Winning the Media Campaign: How the Press Reported the 2008 General Election
The media coverage of the race for president has not so much cast Barack Obama in a favorable light as it has portrayed John McCain in a substantially negative one, according to a new Pew Research Center study of the media since the two national political conventions ended.
Press treatment of Obama has been somewhat more positive than negative, but not markedly so.
But coverage of McCain has been heavily unfavorable—and has become more so over time. In the six weeks following the conventions through the final debate, unfavorable stories about McCain outweighed favorable ones by a factor of more than three to one—the most unfavorable of all four candidates—according to the study by the Pew Research Center's Project for Excellence in Journalism.
For Obama during this period, just over a third of the stories were clearly positive in tone (36%), while a similar number (35%) were neutral or mixed. A smaller number (29%) were negative.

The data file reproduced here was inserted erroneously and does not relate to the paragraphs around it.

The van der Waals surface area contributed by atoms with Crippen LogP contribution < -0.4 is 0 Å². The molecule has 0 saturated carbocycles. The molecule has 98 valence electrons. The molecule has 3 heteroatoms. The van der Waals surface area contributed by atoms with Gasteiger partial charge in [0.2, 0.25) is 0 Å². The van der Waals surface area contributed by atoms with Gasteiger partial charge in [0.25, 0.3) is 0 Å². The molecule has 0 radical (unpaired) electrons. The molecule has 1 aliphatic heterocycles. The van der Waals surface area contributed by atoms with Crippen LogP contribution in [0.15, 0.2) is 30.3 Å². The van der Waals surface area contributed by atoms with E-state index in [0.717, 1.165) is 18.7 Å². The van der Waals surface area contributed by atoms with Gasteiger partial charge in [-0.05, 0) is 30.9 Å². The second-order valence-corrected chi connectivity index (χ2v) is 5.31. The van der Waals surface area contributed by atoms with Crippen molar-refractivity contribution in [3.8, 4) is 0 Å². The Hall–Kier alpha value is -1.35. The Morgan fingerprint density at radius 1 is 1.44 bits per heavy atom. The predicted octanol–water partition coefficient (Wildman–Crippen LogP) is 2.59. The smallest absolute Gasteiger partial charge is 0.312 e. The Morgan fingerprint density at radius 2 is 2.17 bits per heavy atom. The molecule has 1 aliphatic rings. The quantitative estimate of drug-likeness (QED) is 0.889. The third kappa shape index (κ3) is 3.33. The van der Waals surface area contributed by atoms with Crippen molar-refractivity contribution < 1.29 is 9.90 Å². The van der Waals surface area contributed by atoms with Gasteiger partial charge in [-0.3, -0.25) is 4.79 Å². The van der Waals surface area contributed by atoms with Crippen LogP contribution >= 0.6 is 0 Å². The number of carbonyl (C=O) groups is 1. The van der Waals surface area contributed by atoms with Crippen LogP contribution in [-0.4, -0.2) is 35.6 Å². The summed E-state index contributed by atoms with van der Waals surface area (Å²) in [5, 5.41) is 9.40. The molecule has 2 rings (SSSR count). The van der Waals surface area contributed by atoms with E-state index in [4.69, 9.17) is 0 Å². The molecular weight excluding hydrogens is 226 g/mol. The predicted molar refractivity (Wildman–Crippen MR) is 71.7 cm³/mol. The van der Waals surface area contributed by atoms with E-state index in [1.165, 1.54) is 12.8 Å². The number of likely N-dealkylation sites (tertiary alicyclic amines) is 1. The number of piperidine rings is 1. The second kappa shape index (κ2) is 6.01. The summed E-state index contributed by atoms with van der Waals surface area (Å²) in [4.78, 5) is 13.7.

For McCain, by comparison, nearly six in ten of the stories studied were decidedly negative in nature (57%), while fewer than two in ten (14%) were positive.
McCain did succeed in erasing one advantage Obama enjoyed earlier in the campaign—the level of media exposure each candidate received. Since the end of August, the two rivals have been in a virtual dead heat in the amount of attention paid, and when vice presidential candidates are added to the mix the Republican ticket has the edge. This is a striking contrast to the pre-convention period, when Obama enjoyed nearly 50% more coverage.
Read the full report Winning the Media Campaign on the Pew Research Center's Project for Excellence in Journalism Web site.